I thought with this post, I provide a little explanation to one my favourite topics, because I mentioned it quite a few times I’m my posts. I’m an economist – well, I have a Master Degree in international economics which was expensive and never really landed me in a job – and I find it it very fascinating but also worrying to witness how the global economy is changing, partially thanks to climate change.
Economic growth as the only measurement of how well are we collectively doing – already seems outdated.
Our current, western lifestyle is built on the “take – make – throw away” or otherwise called as the linear model. You can see this happening all the time: products made as cheaply as possible, sold as cheaply as possible and when they broke down, they go to landfill. You know that, there must be something wrong when you hear: “oh just buy a new one, it’s cheaper to fix it!”. It shouldn’t be like this.
But that’s not all, the other problem is the obsession of constantly buying new stuff. The special editions, the latest version, the newly updated things and of course the next season’s arrivals of fashion items. Everything is designed to last only for a short period of time so that you have to (or you will want to) purchase the next. And this puts an enormous pressure on our planet, 8 billion people using its resources up normally by mid year: with Earth Overshoot Day creeping earlier and earlier each year. (A country’s overshoot day is the date on which Earth Overshoot Day would fall if all of humanity consumed like the people in this country. Then they calculate an average including all countries in the world.) You can calculate your own ecological footprint here.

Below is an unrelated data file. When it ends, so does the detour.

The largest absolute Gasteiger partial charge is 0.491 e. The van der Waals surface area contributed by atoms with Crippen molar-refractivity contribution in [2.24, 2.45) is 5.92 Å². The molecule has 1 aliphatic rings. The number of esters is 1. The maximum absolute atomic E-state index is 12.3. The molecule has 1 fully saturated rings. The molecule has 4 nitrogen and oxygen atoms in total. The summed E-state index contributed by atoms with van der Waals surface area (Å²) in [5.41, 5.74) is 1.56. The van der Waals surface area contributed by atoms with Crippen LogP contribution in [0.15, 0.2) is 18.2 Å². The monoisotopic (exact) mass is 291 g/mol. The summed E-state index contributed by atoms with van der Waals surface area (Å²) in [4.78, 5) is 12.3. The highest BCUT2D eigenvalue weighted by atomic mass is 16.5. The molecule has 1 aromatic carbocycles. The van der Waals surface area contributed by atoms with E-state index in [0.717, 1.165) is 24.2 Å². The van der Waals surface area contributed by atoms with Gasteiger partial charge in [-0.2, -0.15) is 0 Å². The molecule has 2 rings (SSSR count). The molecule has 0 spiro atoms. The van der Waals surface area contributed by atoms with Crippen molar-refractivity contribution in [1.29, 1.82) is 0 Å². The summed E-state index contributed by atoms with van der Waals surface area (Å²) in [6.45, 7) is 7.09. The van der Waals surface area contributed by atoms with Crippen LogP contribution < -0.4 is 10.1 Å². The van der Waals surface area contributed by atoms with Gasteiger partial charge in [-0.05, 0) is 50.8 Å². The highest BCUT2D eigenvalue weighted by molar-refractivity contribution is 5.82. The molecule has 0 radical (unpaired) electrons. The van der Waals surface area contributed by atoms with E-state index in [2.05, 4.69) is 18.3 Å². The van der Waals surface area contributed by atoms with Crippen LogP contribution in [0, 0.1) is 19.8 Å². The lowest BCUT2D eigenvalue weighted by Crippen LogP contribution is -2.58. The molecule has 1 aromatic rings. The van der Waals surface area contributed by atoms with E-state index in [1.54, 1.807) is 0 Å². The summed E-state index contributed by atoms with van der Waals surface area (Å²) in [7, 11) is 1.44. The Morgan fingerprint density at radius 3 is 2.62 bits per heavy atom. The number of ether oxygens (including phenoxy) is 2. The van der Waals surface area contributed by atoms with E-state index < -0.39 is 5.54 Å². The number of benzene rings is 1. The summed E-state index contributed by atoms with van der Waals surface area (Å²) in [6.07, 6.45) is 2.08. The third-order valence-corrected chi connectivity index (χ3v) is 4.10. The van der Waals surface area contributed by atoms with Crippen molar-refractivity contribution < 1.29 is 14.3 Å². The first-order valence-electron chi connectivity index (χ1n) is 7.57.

So clearly, the way we produce and consume is unsustainable. Everything in nature operates in cycles – humans need to create an economic system based on cycles too.
And here comes circular economy in the picture.
What is circular economy?
Circular economy is a model of production and consumption, which involves sharing, leasing, reusing, repairing, refurbishing and recycling existing materials and products as long as possible. In this way, the life cycle of products is extended.
To the minimum. This is one of the main pillars of circular economy. When a product reaches the end of its life, its materials are kept within the economy wherever possible, using them again and again so it creates further value.
Better for the environment
Climate change happens because we burn fossil fuels and throw away the waste—carbon dioxide that is—into the atmosphere, into the air. But nothing can be really thrown away – it will still remain somewhere on Earth. Remanufacturing typically uses 85% less energy than manufacturing. Less resources used and wasted.
Positive change in society
A circular economy also aims to redefine growth, focusing on positive society-wide benefits. It would create new industries all together based on new skills and stimulating innovations, boost the economy and create new jobs.
Of course, an important pillar is the transition to renewable energy sources. adopting a circular economy could involve 70% cuts in carbon emissions by 2030, according to a recent Club of Rome study of five European economies.
For the many
The concept recognises the importance of the economy needing to work effectively at all scales – for large and small businesses, for organisations and individuals, globally and locally.
Better quality of life
Sustainable world does not mean a drop in the quality of life for consumers and can be achieved without loss of revenue or extra costs for manufacturers. The argument is that circular business models can be as profitable as linear models, allowing us to keep enjoying similar products and services.